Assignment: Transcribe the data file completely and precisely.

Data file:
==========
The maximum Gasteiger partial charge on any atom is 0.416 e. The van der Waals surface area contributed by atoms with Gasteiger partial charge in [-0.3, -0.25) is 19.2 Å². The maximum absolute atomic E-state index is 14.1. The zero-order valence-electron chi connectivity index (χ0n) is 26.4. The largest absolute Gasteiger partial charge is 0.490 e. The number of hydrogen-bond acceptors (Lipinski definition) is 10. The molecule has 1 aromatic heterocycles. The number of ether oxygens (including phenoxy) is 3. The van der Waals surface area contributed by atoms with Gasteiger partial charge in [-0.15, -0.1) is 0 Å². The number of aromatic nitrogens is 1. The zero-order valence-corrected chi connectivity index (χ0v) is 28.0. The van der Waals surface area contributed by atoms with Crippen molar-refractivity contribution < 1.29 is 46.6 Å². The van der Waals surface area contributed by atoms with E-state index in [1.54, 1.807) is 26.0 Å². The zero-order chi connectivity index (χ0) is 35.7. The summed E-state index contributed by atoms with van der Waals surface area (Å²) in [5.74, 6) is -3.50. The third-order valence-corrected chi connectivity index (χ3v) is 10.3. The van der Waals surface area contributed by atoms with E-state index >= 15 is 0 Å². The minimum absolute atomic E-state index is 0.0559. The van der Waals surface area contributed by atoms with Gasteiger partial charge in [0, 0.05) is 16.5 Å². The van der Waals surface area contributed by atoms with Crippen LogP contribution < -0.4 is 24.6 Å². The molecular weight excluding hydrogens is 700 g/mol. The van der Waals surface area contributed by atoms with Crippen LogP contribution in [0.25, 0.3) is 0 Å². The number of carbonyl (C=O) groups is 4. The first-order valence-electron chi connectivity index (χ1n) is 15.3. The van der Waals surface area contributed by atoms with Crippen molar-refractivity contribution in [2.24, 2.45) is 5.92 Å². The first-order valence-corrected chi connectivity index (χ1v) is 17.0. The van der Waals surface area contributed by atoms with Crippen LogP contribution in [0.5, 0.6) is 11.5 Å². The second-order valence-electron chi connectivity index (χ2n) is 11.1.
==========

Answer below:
The maximum Gasteiger partial charge on any atom is 0.416 e. The van der Waals surface area contributed by atoms with Gasteiger partial charge in [-0.3, -0.25) is 19.2 Å². The maximum absolute atomic E-state index is 14.1. The zero-order valence-electron chi connectivity index (χ0n) is 26.4. The largest absolute Gasteiger partial charge is 0.490 e. The number of hydrogen-bond acceptors (Lipinski definition) is 10. The molecule has 1 aromatic heterocycles. The number of ether oxygens (including phenoxy) is 3. The van der Waals surface area contributed by atoms with Gasteiger partial charge in [-0.15, -0.1) is 0 Å². The number of aromatic nitrogens is 1. The zero-order valence-corrected chi connectivity index (χ0v) is 28.0. The van der Waals surface area contributed by atoms with Crippen molar-refractivity contribution < 1.29 is 46.6 Å². The van der Waals surface area contributed by atoms with E-state index in [1.54, 1.807) is 26.0 Å². The zero-order chi connectivity index (χ0) is 35.7. The summed E-state index contributed by atoms with van der Waals surface area (Å²) in [5.74, 6) is -3.50. The third-order valence-corrected chi connectivity index (χ3v) is 10.3. The van der Waals surface area contributed by atoms with E-state index >= 15 is 0 Å². The minimum absolute atomic E-state index is 0.0559. The van der Waals surface area contributed by atoms with Gasteiger partial charge in [0, 0.05) is 16.5 Å². The van der Waals surface area contributed by atoms with Crippen LogP contribution < -0.4 is 24.6 Å². The molecular weight excluding hydrogens is 700 g/mol. The van der Waals surface area contributed by atoms with Crippen LogP contribution in [0.25, 0.3) is 0 Å². The number of carbonyl (C=O) groups is 4. The first-order valence-electron chi connectivity index (χ1n) is 15.3. The van der Waals surface area contributed by atoms with Crippen molar-refractivity contribution in [2.24, 2.45) is 5.92 Å². The first-order valence-corrected chi connectivity index (χ1v) is 17.0. The van der Waals surface area contributed by atoms with Crippen LogP contribution in [0.5, 0.6) is 11.5 Å². The second-order valence-electron chi connectivity index (χ2n) is 11.1.